The power of a touché….

How many of you have heard or memorized this line?

“Hello, my name is Inigo Montoya.  You killed my father. Prepare to die.”

From the Princess Bride, one of the best movies ever, this statement always precedes a sword fight.

One of the things I do besides grantwriting and university teaching is the sport of fencing.  Like any combat sport, there is a lot to be learned that goes far beyond the physical activity of fencing.

Let me share you a story and then relate it to grantwriting.

Getting to go to the National Fencing Championships is the goal of my exercise and training.  I work all year, about 10-15 hours a week, sweating and sometimes being yelled at by my coach, attending other tournaments, and so on.

At the National Championships you have initial rounds and then direct elimination bouts.  After the initial rounds, the lowest 20% of fencers are cut.  They’re done.  No matter how many hours of practice they attended, no matter how much sweat they exuded, no matter how much money they spent on equipment, they are done for the year.

No one wants to be in that group.  The “did not make the cut” group.

In July 2013, I was at the National Championships. My overall goal was to advance to the direct elimination rounds, and possibly win one of those bouts.  In the initial rounds I did not do as well as I had hoped but I thought I would make the cut.  It would be close, I knew, but, still, there was hope.  As it turns out, I didn’t make the cut.  It was close—but, I did not make the cut by one (1) touché (or touch, as we’d say in English) .

For 52 weeks, I had spent at least an average of 10 hours per week (520 hours, or the equivalent of 65 work days, or about 13 weeks at a full-time job).  And the result?  By one touch, I didn’t move forward.

Is it possible that I would have worked a bit harder, been a bit tougher, put myself out there just a bit more during the initial rounds if I had known it was going to be one touch that separated me from my goal to make the direct elimination rounds?

Fast forward one year, to July 2014.  National Championships.  Same event, many of the same opponents.  Same set up.  Same goals.  In the initial round—again, I didn’t do as well as I hoped for.  Was I going to make the cut or lose out for the second year?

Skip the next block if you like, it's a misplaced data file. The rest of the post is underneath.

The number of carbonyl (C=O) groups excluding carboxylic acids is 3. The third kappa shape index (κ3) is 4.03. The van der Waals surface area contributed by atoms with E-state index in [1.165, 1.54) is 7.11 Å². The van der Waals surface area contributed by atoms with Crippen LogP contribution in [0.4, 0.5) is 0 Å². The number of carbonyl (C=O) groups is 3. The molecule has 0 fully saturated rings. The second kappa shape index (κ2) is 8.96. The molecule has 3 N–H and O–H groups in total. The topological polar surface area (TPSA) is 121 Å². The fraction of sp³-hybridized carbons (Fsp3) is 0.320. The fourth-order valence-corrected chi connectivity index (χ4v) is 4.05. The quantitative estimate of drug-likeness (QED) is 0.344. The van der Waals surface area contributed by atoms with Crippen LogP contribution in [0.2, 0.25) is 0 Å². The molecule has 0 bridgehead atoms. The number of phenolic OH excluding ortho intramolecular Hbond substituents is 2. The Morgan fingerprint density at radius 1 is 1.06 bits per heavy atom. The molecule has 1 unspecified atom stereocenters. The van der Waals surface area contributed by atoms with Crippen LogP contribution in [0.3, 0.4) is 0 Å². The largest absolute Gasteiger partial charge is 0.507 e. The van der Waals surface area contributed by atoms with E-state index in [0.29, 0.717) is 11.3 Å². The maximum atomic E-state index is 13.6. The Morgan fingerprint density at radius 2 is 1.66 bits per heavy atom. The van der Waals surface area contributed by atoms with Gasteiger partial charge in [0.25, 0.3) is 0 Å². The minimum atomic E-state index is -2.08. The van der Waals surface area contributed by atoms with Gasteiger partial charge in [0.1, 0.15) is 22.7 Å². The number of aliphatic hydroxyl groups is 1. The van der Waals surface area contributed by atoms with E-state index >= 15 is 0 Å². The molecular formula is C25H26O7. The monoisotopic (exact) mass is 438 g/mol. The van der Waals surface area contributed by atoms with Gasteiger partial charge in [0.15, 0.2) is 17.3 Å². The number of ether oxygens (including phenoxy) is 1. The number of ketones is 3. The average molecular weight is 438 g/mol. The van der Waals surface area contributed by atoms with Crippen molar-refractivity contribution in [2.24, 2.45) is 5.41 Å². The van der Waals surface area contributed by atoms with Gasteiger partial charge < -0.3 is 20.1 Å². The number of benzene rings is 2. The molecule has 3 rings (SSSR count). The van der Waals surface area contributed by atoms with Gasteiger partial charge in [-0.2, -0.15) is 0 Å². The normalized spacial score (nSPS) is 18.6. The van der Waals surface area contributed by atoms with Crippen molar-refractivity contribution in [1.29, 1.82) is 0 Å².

I replayed the previous year in my mind—was it going to be the same story?  Finally the results came out.  This time, I had made the cut—by one touch.  I looked at the name of the next person on the list who was eliminated and remembered how that felt.  I was glad it wasn’t me.

I went on to in the direct elimination round and fenced hard.  I really wanted to achieve my goal of winning in this part of the tournament.  I ended up losing this bout, by–guess how much?–one touch, with a final score of 9-10.  Was I disappointed overall?  Sure, but it was a good bout and well fought.  It truly could have gone either way.  I had made part of my goal for the tournament, and, after some prodding, I ended up feeling like I had made progress.

So what’s the connection with grantwriting?

There are three lessons I see.

  1. Every point counts.  When your proposal is being scored, every single point counts.  Some proposals will be funded and some won’t.  Having a higher score is always a good thing.  If you knew that you were going to be one point short of being funded, wouldn’t you work just a bit harder, spend a bit more time, find a way to get one more fact to support your case?  You never know what the score is you’ll need to receive to make the cut to be funded, but you surely understand that more points are to your advantage, right?
  2. Keep learning as you go—don’t give up.  In a fencing tournament, it’s easy to tell when you’re doing well and when you’re not against a particular opponent.  You’re scoring or being scored on.  Your tactics are working or they’re not.  You’re winning or you’re losing.  And what works in one situation won’t necessarily work in another.  You have to be flexible and change as needed.  In grantwriting, it’s the same thing.  Each proposal you write is a new contest.  Afterwards, you’ll know how you did—whether you won or lost.  And what works (or doesn’t work) in any particular grant competition may or may not work the next time.  You’ve got to learn from each experience.  If you receive comments from reviewers, be sure to read them carefully.
  3. Measure your progress, not your disappointment.  I still haven’t won the National Championships.  In fact, it’s quite likely I never will.  My initial thought when I lost in the direct elimination round this year was that I hadn’t learned anything during a year’s worth of hard work and effort.  It took a friend to point out that I had done better than the year before.  I was so busy looking at the fact that I didn’t do as well as I wanted that I forgot to notice the level of improvement.  As you write grants, focus on how much closer you’re getting to being funded.  Especially in this Age of Scarcity, writing successful grants is becoming more difficult and the competition is fiercer than ever.  Look for the areas of improvement and congratulate yourself on those as well as looking at what can be improved.  A combined view will keep you motivated and pushing forward, and should lead to success.

As you’re working to achieve excellence for nonprofits, keep these lessons in mind.  You may not be a swordfighter, but you surely have other activities that you can draw upon for lessons in grantwriting.  Post them in the comments below so we can all learn from you!